The Efficiency of Trading Halts; Evidence from Bursa Malaysia
This paper undertakes a comprehensive evaluation of the efficacy of firm-specific trading halts in the Malaysian context. The paper examines a total of 291 trading halts that occurred over the five year period 2000 to 2004. In addition to examining the three variables commonly impacted by trading halts, stock price reaction, volatility of returns and trading volume, we also examine four additional parameters that could have material impact. These are (i) the type of halt whether voluntary or mandatory, (ii) type of news released, (iii) duration of halt and (iv) frequency. Based on our overall sample, trading halts result in a positive price reaction, increased volume and volatility. We find evidence of information leakage, significant difference between voluntary and mandatory halts and the type of news released during halt to have a huge impact. The duration of halt has isolated impact and is largely inconsequential. The frequency of halts does not seem to matter. While these results broadly conform with previous studies of trading halts in other markets, our refined analysis by subcategory showed some interesting differences. The two key differences were the significantly positive price reaction for the sample of mandatory halts and the lower volatility for voluntary halts. We attribute the positive price reaction of mandatory halts to the peculiarity of regulation and the resulting survivor bias. We argue that the lower volatility for voluntary halts particularly for those in the good news category, imply that these stocks are being repriced. With the exception of some subsets, our overall results appear to be strongly supportive of The Price Efficiency hypothesis of trading halts which argues that trading halts help disseminate information and enhance the price discovery process.
|Date of creation:||Mar 2008|
|Publication status:||Published in The International Journal of Banking and Finance 2.5(2008): pp. 125-148|
|Contact details of provider:|| Postal: Ludwigstraße 33, D-80539 Munich, Germany|
Web page: https://mpra.ub.uni-muenchen.de
More information through EDIRC
References listed on IDEAS
Please report citation or reference errors to , or , if you are the registered author of the cited work, log in to your RePEc Author Service profile, click on "citations" and make appropriate adjustments.:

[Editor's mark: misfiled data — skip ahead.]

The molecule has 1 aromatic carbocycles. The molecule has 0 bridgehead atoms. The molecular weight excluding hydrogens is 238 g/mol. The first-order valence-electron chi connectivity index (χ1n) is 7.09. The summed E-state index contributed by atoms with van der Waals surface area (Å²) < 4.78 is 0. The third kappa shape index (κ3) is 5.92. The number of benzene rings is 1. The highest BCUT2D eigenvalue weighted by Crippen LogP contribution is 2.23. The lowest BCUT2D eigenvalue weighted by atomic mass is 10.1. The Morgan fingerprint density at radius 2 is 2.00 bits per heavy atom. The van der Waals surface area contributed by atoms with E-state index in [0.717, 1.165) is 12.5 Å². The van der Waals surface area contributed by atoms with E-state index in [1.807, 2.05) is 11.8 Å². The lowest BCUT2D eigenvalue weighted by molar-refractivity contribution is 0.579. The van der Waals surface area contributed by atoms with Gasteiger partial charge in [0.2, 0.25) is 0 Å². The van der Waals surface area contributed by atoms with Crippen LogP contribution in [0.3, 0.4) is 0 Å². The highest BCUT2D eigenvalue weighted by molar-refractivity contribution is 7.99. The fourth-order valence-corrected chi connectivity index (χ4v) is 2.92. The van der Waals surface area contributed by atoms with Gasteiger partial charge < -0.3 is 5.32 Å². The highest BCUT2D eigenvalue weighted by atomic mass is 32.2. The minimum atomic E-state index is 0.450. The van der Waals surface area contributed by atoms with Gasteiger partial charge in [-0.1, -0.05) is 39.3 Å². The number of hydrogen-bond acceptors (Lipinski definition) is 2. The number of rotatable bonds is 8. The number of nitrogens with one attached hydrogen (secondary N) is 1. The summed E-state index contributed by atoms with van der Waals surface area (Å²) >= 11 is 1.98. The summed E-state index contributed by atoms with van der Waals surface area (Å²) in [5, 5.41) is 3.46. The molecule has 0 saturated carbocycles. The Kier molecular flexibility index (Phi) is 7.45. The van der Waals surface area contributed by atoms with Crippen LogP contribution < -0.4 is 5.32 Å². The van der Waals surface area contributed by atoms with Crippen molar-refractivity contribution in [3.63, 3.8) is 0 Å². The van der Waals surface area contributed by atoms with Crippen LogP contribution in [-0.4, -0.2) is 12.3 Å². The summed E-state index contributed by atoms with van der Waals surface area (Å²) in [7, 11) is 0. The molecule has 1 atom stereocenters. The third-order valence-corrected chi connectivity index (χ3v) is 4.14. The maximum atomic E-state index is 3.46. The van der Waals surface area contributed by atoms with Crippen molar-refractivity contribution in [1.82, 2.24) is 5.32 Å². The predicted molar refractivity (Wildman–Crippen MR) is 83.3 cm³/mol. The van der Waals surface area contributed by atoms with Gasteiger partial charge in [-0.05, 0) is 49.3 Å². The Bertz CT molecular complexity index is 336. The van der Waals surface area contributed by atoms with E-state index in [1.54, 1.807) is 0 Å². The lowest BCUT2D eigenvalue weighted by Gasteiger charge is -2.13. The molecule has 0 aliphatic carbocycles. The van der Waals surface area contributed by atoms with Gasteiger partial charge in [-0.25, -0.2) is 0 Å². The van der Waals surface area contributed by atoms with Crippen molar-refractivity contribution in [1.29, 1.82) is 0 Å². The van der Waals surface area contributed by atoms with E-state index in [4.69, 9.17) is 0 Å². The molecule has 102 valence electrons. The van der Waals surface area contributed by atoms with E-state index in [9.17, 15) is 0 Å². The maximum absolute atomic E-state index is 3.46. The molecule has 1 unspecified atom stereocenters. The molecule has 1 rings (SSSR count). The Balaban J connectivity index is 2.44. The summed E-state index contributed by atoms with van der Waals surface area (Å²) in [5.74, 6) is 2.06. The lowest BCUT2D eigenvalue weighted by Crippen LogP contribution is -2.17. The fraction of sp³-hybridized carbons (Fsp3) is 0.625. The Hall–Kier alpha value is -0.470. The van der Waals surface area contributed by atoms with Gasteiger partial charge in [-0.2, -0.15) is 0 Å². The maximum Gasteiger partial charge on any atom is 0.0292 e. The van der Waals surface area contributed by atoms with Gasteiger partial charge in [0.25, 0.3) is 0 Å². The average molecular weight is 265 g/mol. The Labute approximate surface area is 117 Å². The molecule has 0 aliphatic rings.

- Hopewell, Michael H & Schwartz, Arthur L, Jr, 1978. "Temporary Trading Suspensions in Individual NYSE Securities," Journal of Finance, American Finance Association, vol. 33(5), pages 1355-1373, December.
- Ruth Tan & W. Y. Yeo, 2003. "Voluntary trading suspensions in Singapore," Applied Financial Economics, Taylor & Francis Journals, vol. 13(7), pages 517-523.
- William G. Christie & Shane A. Corwin & Jeffrey H. Harris, 2002. "Nasdaq Trading Halts: The Impact of Market Mechanisms on Prices, Trading Activity, and Execution Costs," Journal of Finance, American Finance Association, vol. 57(3), pages 1443-1478, 06.
- Lifan Wu, 1998. "Market Reactions to the Hong Kong Trading Suspensions: Mandatory versus Voluntary," Journal of Business Finance & Accounting, Wiley Blackwell, vol. 25(3&4), pages 419-437.
- Howe, John S. & Schlarbaum, Gary G., 1986. "SEC Trading Suspensions: Empirical Evidence," Journal of Financial and Quantitative Analysis, Cambridge University Press, vol. 21(03), pages 323-333, September.
- Haiwei Chen & Honghui Chen & Nicholas Valerio, 2003. "The effects of trading halts on price discovery for NYSE stocks," Applied Economics, Taylor & Francis Journals, vol. 35(1), pages 91-97.
- McDonald, Cynthia G. & Michayluk, David, 2003. "Suspicious trading halts," Journal of Multinational Financial Management, Elsevier, vol. 13(3), pages 251-263, July.
When requesting a correction, please mention this item's handle: RePEc:pra:mprapa:13077. See general information about how to correct material in RePEc.
For technical questions regarding this item, or to correct its authors, title, abstract, bibliographic or download information, contact: (Joachim Winter)
If you have authored this item and are not yet registered with RePEc, we encourage you to do it here. This allows to link your profile to this item. It also allows you to accept potential citations to this item that we are uncertain about.
If references are entirely missing, you can add them using this form.
If the full references list an item that is present in RePEc, but the system did not link to it, you can help with this form.
If you know of missing items citing this one, you can help us creating those links by adding the relevant references in the same way as above, for each refering item. If you are a registered author of this item, you may also want to check the "citations" tab in your profile, as there may be some citations waiting for confirmation.
Please note that corrections may take a couple of weeks to filter through the various RePEc services.